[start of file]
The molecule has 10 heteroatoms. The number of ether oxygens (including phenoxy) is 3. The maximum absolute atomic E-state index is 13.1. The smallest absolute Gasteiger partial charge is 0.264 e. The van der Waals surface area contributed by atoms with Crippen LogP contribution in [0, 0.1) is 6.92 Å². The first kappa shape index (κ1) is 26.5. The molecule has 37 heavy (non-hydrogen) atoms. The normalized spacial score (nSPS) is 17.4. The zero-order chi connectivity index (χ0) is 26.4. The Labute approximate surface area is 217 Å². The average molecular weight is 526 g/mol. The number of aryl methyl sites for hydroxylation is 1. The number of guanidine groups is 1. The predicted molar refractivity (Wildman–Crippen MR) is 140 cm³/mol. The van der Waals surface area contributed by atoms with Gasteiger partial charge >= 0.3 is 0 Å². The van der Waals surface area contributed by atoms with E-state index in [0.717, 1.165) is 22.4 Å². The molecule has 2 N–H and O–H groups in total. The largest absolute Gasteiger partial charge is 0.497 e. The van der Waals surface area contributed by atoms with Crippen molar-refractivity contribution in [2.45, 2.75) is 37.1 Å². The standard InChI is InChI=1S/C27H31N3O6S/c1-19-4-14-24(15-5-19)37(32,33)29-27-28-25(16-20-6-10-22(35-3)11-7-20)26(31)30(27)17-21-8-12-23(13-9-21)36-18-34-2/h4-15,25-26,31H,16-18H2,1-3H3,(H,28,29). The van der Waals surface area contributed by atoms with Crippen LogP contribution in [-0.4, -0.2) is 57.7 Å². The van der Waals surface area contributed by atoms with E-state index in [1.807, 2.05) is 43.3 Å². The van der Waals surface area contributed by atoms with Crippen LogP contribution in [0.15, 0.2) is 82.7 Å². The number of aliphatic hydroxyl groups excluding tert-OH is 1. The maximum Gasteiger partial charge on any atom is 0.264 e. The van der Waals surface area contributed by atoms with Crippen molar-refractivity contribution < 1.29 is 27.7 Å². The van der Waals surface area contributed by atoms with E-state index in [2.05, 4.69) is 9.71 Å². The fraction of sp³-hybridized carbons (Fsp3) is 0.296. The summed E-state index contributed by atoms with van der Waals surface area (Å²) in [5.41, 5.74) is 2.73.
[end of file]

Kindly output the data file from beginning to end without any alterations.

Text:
The molecule has 10 heteroatoms. The number of ether oxygens (including phenoxy) is 3. The maximum absolute atomic E-state index is 13.1. The smallest absolute Gasteiger partial charge is 0.264 e. The van der Waals surface area contributed by atoms with Crippen LogP contribution in [0, 0.1) is 6.92 Å². The first kappa shape index (κ1) is 26.5. The molecule has 37 heavy (non-hydrogen) atoms. The normalized spacial score (nSPS) is 17.4. The zero-order chi connectivity index (χ0) is 26.4. The Labute approximate surface area is 217 Å². The average molecular weight is 526 g/mol. The number of aryl methyl sites for hydroxylation is 1. The number of guanidine groups is 1. The predicted molar refractivity (Wildman–Crippen MR) is 140 cm³/mol. The van der Waals surface area contributed by atoms with Gasteiger partial charge >= 0.3 is 0 Å². The van der Waals surface area contributed by atoms with E-state index in [0.717, 1.165) is 22.4 Å². The molecule has 2 N–H and O–H groups in total. The largest absolute Gasteiger partial charge is 0.497 e. The van der Waals surface area contributed by atoms with Crippen molar-refractivity contribution in [2.45, 2.75) is 37.1 Å². The standard InChI is InChI=1S/C27H31N3O6S/c1-19-4-14-24(15-5-19)37(32,33)29-27-28-25(16-20-6-10-22(35-3)11-7-20)26(31)30(27)17-21-8-12-23(13-9-21)36-18-34-2/h4-15,25-26,31H,16-18H2,1-3H3,(H,28,29). The van der Waals surface area contributed by atoms with Crippen LogP contribution in [-0.4, -0.2) is 57.7 Å². The van der Waals surface area contributed by atoms with E-state index in [1.807, 2.05) is 43.3 Å². The van der Waals surface area contributed by atoms with Crippen LogP contribution in [0.15, 0.2) is 82.7 Å². The number of aliphatic hydroxyl groups excluding tert-OH is 1. The maximum Gasteiger partial charge on any atom is 0.264 e. The van der Waals surface area contributed by atoms with Crippen molar-refractivity contribution < 1.29 is 27.7 Å². The van der Waals surface area contributed by atoms with E-state index in [2.05, 4.69) is 9.71 Å². The fraction of sp³-hybridized carbons (Fsp3) is 0.296. The summed E-state index contributed by atoms with van der Waals surface area (Å²) in [5.41, 5.74) is 2.73.